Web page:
An online petition drive has drawn more than 165,000 signatures urging the Idaho Judicial Council to remove Judge Randy Stoker from the bench in response to Stoker sentencing a teen to probation and community service for an assault on a black, mentally disabled member of the Dietrich High School football team.
Stoker sentenced John R.K. Howard, 19, Friday to three years of probation and 300 hours of community service on a charge of felony injury to a child, the Times-News reports. The judge also granted a withheld judgment, meaning the conviction could eventually be dismissed.
At a Friday sentencing hearing for Howard in Twin Falls County District Court, Stoker said the October 2015 locker room attack was not racially motivated despite evidence that white players and coaches called the disabled teen “fried chicken, grape soda and Kool-Aid.” A regional NAACP spokeswoman scoffed at the judge's comments that those food terms are not racially charged, the Times-News reports.
Organizers of the petition said in an update last month that the Idaho Supreme Court would investigate the allegations against Stoker. However, a spokesman for the Idaho Judicial Council, Robert Hamlin, told the Idaho Statesman on Wednesday that he could not confirm whether a complaint has been filed against Stoker or whether an investigation is taking place.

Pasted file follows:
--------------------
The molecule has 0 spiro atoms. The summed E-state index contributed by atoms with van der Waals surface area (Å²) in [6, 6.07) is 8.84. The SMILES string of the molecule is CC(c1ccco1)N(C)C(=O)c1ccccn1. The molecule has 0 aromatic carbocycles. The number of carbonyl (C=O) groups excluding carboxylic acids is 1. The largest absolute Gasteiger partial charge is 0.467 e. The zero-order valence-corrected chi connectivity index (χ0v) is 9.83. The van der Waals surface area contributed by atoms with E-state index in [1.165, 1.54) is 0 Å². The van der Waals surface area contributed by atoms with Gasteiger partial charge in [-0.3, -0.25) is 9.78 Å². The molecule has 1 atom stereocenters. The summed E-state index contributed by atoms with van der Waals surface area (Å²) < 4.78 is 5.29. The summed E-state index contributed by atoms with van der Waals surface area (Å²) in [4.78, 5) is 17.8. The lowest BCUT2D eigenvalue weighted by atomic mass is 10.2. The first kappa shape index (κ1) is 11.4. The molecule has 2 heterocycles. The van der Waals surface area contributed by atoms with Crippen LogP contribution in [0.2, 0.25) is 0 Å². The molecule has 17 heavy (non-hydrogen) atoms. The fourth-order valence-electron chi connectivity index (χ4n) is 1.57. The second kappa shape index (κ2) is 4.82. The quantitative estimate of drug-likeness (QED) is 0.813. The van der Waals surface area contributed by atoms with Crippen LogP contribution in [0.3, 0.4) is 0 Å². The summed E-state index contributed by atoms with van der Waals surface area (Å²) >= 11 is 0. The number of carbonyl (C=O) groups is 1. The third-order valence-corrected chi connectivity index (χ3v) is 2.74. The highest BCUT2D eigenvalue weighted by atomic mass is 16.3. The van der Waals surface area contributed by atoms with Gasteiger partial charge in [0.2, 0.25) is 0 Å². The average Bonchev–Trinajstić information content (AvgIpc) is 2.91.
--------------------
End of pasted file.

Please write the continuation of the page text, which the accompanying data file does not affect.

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Hamlin, who served as the council’s executive director for 29 years before retiring in 2010, said council proceedings are confidential. They only become public if a case moves forward, the judge has been given a trial and the council recommends the Idaho Supreme Court remove the judge or take other action. At that point, the entire file would be available to the public, he said.
The attorney representing the family in a civil case against the school said he disagrees with the sentencing, but the judge shouldn't be attacked, KIVI-TV, Channel 6, reports.
"I think we have a strong duty as citizens and particularly lawyers to not denigrate, run down a judge but to honor that office," said E.Lee Schlender an attorney representing the victim in the civil case.
Howard,who now lives in Texas, and 17-year-old Tanner Ray Ward were both originally charged as adults with felony counts of forcible sexual penetration with a foreign object. But Ward’s case was later transferred to juvenile court, where hearings and documents are sealed. A third teammate was charged from the beginning as a juvenile, and his case remained sealed.
The family's lawsuit seeks $10 million from the school district. That trial is expected to start this summer in federal court.